How to negotiate: Don't be an irritant

The public sector pension strike has come and gone. Over 6,000 schools were closed and a further 5,000 partially closed, while other public services, including transport, were disrupted. As talks continue the chances of more collective action is possible.

Generally, in this kind of situation the parties remain tight-lipped about what is said across the negotiating table and we have to guess what is happening from the statements that are made outside of negotiations, statements that nonetheless give some indication of how the parties are dealing with each other behind closed doors.

During behavioural research on negotiators, Huthwaite International researchers discovered a behaviour which is frequently used by average negotiators but generally avoided by skilled negotiators. The researchers called these behaviours 'Irritators' and found that they were counterproductive to effective negotiations.

'Irritators' are defined as 'words or phrases which have the potential to irritate through self-praise or condescension and which lack any persuasive function'.

Typical irritators are 'fair', 'reasonable' and 'generous'.  A negotiator who tells the other side what is good for them is using Irritator behaviour. If I describe my offer as 'fair' I am saying that the other side is unfair by not acknowledging and accepting this. If I say that I am being 'generous' I am telling the other side that they should be grateful for what I have put on the table.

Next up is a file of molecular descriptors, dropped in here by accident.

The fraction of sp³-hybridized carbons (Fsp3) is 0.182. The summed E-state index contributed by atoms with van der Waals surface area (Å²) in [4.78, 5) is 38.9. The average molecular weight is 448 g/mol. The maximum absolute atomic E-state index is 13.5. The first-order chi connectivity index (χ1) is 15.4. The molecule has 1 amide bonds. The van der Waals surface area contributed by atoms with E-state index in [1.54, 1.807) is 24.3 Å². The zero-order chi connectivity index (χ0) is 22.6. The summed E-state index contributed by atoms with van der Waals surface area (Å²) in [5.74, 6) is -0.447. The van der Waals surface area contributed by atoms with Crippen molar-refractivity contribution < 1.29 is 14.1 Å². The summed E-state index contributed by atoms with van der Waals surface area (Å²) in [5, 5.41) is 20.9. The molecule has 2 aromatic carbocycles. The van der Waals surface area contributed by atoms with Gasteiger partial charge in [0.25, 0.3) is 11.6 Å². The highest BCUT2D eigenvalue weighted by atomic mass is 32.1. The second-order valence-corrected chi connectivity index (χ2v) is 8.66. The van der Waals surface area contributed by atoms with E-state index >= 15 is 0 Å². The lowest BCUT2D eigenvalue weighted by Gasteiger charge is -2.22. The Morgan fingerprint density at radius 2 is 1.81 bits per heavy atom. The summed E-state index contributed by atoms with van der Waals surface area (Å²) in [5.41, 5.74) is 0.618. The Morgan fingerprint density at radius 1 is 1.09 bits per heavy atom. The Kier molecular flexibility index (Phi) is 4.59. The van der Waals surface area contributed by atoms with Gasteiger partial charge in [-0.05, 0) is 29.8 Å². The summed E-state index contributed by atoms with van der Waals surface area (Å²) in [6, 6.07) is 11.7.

These words may seem inconsequential but, in the context of heated exchanges, they can have far-reaching effects.

Huthwaite findings on the use of Irritators revealed that average negotiators are five times more likely to use irritator behaviour than skilled ones.  Bearing in mind that the 'average' negotiators observed by Huthwaite were all experienced negotiators, the differential between the 'skilled' group and inexperienced negotiators would probably be even greater.

Classic Irritators were uttered by then Deputy Prime Minister John Prescott during the 2002 UK firemen's strike.  "We have bent over backwards to be fair and reasonable," Prescott said, a statement that had no persuasive effect at all and probably contributed to the ill feelings generated by the dispute. To make sure that his message was driven home, Prescott added: "We have been met with action that is wrong and unjustified and puts lives at risk."

This brings us back to the current public sector dispute. A week before the 30 June strike, Danny Alexander, Chief Secretary to the Treasury, spoke to the BBC. In the course of an interview lasting a little over three minutes Mr Alexander claimed that what was in dispute was '"the best (pension) system in the market". He described the government offer as: "fair and balanced", "generous", "reasonable" and claimed that the offer "should be reassuring".

Huthwaite research concluded that skilled negotiators uttered 2.3 Irritators per hour and average negotiators 10.8 per hour. You can do the maths on Mr Alexander but he has certainly broken Mr Prescott's 2002 record. Furthermore, if he is speaking that way in public, where we must assume that he is being guarded, what is he saying at the negotiating table, away from the media glare?

So, what should he be saying at the negotiating table? For a start he should be telling less and asking more. By asking questions he will get a sense of what the other side is looking for, not just the 'demands' that are on the table. The more he understands their needs, their fears and aspirations, the more he will be able to frame proposals that can go some way to meeting their needs.

But, above all, he should avoid telling them what is good for them.

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